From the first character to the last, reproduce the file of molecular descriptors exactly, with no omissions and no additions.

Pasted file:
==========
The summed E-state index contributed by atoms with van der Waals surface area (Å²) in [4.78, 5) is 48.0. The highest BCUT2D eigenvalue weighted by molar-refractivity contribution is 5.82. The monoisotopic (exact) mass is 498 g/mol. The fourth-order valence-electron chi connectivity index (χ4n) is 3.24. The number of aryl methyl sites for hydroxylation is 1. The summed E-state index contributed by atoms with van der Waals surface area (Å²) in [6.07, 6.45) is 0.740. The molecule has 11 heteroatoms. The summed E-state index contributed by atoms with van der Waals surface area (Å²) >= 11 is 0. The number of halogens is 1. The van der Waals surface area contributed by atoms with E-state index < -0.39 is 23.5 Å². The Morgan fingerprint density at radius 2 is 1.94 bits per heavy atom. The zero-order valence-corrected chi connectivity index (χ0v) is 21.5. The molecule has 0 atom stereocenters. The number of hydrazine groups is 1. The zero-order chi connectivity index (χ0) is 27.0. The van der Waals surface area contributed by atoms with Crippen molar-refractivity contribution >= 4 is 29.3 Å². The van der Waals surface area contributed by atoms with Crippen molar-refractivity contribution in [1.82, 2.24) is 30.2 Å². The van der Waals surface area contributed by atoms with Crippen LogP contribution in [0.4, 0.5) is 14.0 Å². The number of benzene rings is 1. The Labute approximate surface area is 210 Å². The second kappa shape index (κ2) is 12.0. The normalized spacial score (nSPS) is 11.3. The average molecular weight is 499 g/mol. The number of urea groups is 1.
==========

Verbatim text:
The summed E-state index contributed by atoms with van der Waals surface area (Å²) in [4.78, 5) is 48.0. The highest BCUT2D eigenvalue weighted by molar-refractivity contribution is 5.82. The monoisotopic (exact) mass is 498 g/mol. The fourth-order valence-electron chi connectivity index (χ4n) is 3.24. The number of aryl methyl sites for hydroxylation is 1. The summed E-state index contributed by atoms with van der Waals surface area (Å²) in [6.07, 6.45) is 0.740. The molecule has 11 heteroatoms. The summed E-state index contributed by atoms with van der Waals surface area (Å²) >= 11 is 0. The number of halogens is 1. The van der Waals surface area contributed by atoms with E-state index < -0.39 is 23.5 Å². The Morgan fingerprint density at radius 2 is 1.94 bits per heavy atom. The zero-order valence-corrected chi connectivity index (χ0v) is 21.5. The molecule has 0 atom stereocenters. The number of hydrazine groups is 1. The zero-order chi connectivity index (χ0) is 27.0. The van der Waals surface area contributed by atoms with Crippen molar-refractivity contribution >= 4 is 29.3 Å². The van der Waals surface area contributed by atoms with Crippen molar-refractivity contribution in [1.82, 2.24) is 30.2 Å². The van der Waals surface area contributed by atoms with Crippen LogP contribution in [0.4, 0.5) is 14.0 Å². The number of benzene rings is 1. The Labute approximate surface area is 210 Å². The second kappa shape index (κ2) is 12.0. The normalized spacial score (nSPS) is 11.3. The average molecular weight is 499 g/mol. The number of urea groups is 1.